I did not expect this type of wholesale improvement in my sound. It appears that the CF1-09 does this job even better. Having not understood it at the time I understand why I preferred the LM-09.

Thanks for putting this together! It was a lot of fun.

Michael Fremer's picture
The more things you play, the more amazed you'll be, I'm sure....
Johnnyjajohnny's picture

This is something that has been brought to Fremer's attention before, and he has corrected it as well at times, but this time it failed again: Volume levels.
The original SAT 1 tonearm was around 0.7 dB louder than the two other SAT files, which would explain why so many chose that one as their favourite - louder sounds "better", unless it's too loud, and since this was the first file in the batch, people probably adjusted the volume level on their system to this file, and the rest sounded duller because the volume was lower.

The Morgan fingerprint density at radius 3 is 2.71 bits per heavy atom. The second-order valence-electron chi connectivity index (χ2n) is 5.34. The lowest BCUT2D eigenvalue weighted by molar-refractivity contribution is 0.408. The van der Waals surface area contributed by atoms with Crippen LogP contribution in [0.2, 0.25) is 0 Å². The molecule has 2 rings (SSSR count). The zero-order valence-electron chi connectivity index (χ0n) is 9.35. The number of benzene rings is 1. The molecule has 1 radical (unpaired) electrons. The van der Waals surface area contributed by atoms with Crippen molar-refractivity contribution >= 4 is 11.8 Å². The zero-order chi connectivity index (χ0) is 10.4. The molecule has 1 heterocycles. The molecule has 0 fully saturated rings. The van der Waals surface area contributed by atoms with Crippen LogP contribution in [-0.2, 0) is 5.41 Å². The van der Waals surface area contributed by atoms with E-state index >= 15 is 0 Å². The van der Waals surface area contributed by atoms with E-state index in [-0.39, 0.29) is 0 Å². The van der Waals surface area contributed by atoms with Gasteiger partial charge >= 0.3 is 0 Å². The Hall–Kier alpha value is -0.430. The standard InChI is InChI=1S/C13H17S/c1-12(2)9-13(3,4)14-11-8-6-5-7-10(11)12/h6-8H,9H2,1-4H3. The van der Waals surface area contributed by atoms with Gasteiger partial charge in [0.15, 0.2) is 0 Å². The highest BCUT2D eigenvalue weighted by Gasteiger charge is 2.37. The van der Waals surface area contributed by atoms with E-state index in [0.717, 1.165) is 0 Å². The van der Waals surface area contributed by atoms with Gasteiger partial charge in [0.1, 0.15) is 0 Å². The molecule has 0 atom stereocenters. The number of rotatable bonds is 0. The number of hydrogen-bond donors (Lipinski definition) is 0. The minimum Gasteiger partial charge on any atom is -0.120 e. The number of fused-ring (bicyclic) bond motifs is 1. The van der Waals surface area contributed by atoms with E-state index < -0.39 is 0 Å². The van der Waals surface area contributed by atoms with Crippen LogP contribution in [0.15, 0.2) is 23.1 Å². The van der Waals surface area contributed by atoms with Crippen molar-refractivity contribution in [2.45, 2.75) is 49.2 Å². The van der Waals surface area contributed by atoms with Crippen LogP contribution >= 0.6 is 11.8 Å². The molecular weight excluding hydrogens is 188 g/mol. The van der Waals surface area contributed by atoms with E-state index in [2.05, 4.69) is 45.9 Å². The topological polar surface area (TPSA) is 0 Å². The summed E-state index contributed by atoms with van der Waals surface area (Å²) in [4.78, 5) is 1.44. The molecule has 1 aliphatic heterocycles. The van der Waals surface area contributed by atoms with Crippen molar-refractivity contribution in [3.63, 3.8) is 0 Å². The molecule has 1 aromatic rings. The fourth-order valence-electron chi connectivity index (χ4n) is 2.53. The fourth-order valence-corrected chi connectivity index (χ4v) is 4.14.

The Technics file was around 0.5 dB lower than the two new SAT arms, meaning more than a full dB lower than the first SAT file, which would make it sound a bit duller than all the others.

The volume levels simply have to be matched for any comparison to be fair, and it's the RMS levels (average levels) that should be matched, not the peak levels.